Today’s announcement by Tottenham Hotspur of its review into the use of the word “Yid” (now rebranded the “Y-word”) by many of its fans is absurd. Rather than tackling anti-Semitism such initiatives make it harder to fight it.

Spurs fans use the word “Yid” as a form of positive self-identification. It is chanted with pride rather as a form of abuse.

Context matters. Yet Spurs itself does not seem to understand this basic point. Spurs announcement notes that 94% of its fans acknowledge the word ‘yid’ “can be considered a racist term against a Jewish person”. And of course that is true. It should not need a comprehensive survey to point that point.

But the operative word in that sentence is “can”. It can be a form of abuse in some contexts while being something else entirely in others.

If someone, say, hits a Jewish person while shouting the word “Yid” that is clearly a form of abuse. Or if someone screams “Yid” at a group of visibly Jewish people that is also anti-Semitic.

But if Spurs fans describe themselves as “Yids” with pride that is not a form of abuse. On the contrary, it is an expression of affection.

The involvement by John Mann, the government’s independent adviser on this matter, has only muddied matters still further. The peer and former Labour MP seems unable to make such basic distinctions.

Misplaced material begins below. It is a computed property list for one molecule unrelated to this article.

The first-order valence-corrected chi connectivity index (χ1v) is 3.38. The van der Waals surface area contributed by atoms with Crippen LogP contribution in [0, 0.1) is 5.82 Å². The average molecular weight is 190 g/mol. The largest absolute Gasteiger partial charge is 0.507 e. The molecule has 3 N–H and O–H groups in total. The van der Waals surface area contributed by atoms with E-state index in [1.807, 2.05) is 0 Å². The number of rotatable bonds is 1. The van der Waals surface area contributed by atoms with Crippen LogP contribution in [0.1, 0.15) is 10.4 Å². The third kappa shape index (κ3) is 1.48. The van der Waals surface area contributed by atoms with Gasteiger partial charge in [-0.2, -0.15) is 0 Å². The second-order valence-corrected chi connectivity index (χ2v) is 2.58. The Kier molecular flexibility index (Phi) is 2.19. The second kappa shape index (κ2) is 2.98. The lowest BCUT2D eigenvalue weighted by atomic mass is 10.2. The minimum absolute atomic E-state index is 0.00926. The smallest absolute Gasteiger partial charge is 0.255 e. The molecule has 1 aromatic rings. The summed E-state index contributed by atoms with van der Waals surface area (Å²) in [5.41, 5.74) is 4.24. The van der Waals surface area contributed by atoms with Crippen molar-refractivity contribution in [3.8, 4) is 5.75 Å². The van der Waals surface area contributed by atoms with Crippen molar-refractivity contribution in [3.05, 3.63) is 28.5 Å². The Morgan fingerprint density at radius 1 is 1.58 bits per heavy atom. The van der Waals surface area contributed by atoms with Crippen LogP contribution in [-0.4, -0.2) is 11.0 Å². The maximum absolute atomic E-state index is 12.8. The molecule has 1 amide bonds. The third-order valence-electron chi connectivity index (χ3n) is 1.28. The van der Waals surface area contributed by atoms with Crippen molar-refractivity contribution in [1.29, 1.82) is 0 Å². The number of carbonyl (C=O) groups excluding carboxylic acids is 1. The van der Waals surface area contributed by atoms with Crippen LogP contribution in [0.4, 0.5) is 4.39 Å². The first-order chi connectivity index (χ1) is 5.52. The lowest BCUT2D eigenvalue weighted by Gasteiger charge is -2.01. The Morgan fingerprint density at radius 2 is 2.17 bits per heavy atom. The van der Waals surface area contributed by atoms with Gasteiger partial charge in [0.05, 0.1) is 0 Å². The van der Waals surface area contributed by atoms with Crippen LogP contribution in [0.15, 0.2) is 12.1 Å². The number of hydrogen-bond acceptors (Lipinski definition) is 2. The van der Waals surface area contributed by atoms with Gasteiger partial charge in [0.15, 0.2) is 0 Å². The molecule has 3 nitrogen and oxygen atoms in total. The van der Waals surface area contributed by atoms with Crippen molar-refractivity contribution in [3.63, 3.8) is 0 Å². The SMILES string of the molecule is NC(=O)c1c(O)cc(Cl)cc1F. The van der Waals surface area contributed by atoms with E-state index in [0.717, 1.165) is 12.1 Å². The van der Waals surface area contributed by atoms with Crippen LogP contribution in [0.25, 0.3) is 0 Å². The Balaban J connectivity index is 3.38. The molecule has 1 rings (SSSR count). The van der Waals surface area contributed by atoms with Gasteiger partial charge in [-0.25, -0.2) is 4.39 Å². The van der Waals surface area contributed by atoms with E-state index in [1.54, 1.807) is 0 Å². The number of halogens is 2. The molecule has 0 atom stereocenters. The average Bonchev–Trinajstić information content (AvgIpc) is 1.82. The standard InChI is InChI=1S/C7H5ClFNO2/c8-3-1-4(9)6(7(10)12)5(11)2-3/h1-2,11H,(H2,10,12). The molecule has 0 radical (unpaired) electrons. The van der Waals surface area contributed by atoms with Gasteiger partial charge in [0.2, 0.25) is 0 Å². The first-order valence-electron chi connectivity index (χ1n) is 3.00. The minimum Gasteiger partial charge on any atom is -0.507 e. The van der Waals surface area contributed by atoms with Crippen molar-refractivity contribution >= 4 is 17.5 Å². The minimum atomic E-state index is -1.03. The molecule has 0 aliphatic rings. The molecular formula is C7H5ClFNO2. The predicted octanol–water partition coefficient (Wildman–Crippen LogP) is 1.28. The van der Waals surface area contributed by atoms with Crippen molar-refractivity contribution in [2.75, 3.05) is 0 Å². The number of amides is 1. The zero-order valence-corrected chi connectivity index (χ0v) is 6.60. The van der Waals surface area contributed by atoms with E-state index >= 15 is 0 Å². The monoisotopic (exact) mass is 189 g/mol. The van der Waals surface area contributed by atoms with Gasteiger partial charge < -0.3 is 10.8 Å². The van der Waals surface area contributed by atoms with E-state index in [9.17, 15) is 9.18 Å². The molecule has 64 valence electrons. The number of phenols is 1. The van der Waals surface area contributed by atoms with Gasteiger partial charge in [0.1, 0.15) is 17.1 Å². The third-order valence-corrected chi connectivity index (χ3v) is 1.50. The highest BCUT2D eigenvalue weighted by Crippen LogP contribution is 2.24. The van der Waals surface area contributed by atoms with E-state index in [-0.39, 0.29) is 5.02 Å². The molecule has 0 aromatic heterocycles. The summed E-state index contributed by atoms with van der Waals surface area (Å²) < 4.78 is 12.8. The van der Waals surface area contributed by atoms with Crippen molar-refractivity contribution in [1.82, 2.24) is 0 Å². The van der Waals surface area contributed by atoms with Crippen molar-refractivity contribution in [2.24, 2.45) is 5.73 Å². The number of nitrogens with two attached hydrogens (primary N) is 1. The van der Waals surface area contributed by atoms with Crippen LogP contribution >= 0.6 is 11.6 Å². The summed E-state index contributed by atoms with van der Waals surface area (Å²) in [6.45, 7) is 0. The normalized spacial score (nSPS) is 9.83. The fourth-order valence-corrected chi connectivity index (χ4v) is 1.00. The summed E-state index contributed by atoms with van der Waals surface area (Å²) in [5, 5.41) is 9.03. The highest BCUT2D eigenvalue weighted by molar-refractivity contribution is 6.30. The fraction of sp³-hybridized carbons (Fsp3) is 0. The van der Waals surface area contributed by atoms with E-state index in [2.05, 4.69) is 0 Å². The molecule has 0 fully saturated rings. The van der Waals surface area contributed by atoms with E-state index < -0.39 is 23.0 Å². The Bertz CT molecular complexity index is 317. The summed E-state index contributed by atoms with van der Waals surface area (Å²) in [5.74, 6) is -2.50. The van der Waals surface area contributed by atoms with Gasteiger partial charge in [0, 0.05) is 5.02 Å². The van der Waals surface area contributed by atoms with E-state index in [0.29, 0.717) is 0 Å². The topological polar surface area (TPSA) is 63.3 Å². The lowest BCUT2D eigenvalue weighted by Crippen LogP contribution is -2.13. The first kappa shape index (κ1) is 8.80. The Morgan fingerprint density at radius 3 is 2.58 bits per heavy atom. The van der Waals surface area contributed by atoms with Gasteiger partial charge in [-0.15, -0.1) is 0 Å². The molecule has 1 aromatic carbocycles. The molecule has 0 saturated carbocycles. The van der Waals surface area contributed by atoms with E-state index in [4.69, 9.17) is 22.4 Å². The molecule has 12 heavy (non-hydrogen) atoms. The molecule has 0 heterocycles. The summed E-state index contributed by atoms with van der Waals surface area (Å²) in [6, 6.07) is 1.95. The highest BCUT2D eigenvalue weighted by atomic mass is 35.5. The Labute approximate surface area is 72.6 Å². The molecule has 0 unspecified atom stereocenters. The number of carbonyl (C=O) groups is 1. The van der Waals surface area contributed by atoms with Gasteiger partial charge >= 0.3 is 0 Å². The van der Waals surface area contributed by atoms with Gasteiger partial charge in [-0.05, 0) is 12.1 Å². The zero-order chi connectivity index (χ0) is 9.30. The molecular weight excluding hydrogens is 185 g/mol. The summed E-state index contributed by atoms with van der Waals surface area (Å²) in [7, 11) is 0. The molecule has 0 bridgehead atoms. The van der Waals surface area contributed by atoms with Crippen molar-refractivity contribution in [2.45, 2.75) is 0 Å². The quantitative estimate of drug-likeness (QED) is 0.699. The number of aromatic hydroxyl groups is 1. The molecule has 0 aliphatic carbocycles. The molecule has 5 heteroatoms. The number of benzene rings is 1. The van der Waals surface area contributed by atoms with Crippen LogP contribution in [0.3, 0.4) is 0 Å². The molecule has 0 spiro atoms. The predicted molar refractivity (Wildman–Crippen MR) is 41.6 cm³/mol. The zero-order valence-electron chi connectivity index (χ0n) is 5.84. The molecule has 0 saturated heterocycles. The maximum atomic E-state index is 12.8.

For example, he makes a spurious link between the alleged chanting of anti-Semitic abuse from a bus in Stamford Hill and Spurs fans (to my knowledge there is no audio recording of the incident and no one has been arrested yet). The act was no doubt appalling but there is no sign of any link with Spurs. Yet Mann was quoted in the Jewish News as saying:

“The recent abuse from an open top bus in Stamford Hill, shows very vividly that this bold and important Tottenham Hotspur initiative is timely and the use of the Y-Word in football and in society has had its day.”

Tackling anti-Semitism demands at a minimum the ability to make basic political distinctions. Initiatives such as the one by Spurs only serve to discredit the fight against this form of bigotry.

The attempt to stigmatise and presumably ultimately ban the use of the word “Yid” by Spurs fans is also an attack on free speech. Yet, as this site has consistently argued, tackling anti-Semitism means engaging in a free and open debate on this difficult subject.

Photo: "Is Jack a Spurs fan?" by lisibo.

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